Elisha: Kids with ADHD are quick to be pathologized, what are some of the positive aspects of a child with ADHD?

Mark: For anyone struggling anywhere in life, we need to value, identify, and build on strengths. And it’s an interesting and common idea to ask if ADHD itself has positive aspects. But while theories suggest ADHD might have benefits, research hasn’t much backed them up. Someone with ADHD always has strengths, but not because of their ADHD. Tying the ideas together sometimes causes people to avoid seeking support at all.

You can’t be diagnosed with ADHD unless your symptoms impact your life for the worse. For example, creative people with ADHD frequently struggle with being productive. They may have dozens of partially started projects and nothing finished. Taking care of ADHD allows them to be creative, but to finish what they start.

To quote ADHD researcher Dr. Russell Barkley, ADHD isn’t a disorder of not knowing what to do, it’s a disorder of not doing what you know. That’s a tough way to live. You know what you want to do, and don’t get there often enough.

Any child has many, many positive traits. ADHD may mask them with lots of unintentional misbehavior, for example, or academic struggles mislabeled as poor motivation instead of reflections of poor executive function. It wouldn’t be described as a “disorder” if it didn’t cause such intense problems. While we should always emphasize and develop strengths, we need to emphasize and manage the impact of ADHD too.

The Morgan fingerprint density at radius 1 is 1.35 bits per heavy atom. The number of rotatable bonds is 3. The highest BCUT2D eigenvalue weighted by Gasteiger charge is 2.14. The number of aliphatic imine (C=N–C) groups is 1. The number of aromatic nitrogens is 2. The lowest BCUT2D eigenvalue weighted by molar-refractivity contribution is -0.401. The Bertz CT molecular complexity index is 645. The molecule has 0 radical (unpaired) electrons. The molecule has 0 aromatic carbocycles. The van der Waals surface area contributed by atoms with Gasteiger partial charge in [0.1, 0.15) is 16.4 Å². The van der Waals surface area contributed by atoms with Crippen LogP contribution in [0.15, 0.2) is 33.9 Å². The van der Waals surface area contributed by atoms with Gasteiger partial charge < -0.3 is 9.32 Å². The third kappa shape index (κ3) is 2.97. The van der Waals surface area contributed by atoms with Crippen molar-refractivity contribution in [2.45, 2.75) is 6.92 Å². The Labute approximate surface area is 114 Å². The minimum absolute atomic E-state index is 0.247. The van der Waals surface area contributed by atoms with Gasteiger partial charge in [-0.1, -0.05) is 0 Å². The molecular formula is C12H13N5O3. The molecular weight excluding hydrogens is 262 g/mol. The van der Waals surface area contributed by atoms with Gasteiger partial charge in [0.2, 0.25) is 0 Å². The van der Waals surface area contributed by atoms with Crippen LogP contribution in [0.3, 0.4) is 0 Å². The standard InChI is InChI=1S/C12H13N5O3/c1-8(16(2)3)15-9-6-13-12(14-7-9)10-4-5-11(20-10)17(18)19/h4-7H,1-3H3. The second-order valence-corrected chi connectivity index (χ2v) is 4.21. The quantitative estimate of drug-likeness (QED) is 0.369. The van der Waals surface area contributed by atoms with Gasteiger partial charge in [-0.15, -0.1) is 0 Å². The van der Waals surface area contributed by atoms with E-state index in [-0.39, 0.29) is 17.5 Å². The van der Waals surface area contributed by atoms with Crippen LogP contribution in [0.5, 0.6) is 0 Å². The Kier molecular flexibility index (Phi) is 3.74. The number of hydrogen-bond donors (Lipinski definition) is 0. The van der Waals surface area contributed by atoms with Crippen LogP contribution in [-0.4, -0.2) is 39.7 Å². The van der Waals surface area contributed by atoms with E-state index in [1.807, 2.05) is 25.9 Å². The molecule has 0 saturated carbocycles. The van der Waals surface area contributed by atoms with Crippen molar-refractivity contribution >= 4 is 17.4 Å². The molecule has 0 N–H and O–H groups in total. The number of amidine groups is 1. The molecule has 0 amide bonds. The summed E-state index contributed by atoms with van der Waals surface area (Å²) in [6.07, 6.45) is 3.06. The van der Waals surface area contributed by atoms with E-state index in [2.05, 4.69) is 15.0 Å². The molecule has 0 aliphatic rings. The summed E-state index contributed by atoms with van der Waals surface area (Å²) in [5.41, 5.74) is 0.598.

Elisha: In your book, you write about the toll ADHD can take on a parent. What are a few specific techniques that parents can apply right now to support themselves?

Mark: For any caretaker, you have to take time to care for yourself. Otherwise, the impact of stress, burnout, and exhaustion impact the people you’re trying to care for. That’s particularly vital around ADHD, because parenting ADHD has been linked to anxiety, depression, marital strife, and more.

Part of the solution is committing to whatever keeps you sane. That’s simple to say, not so simple to do, since demands pull you away from your plans. But prioritize something that gives you strength and hold on as well as you can.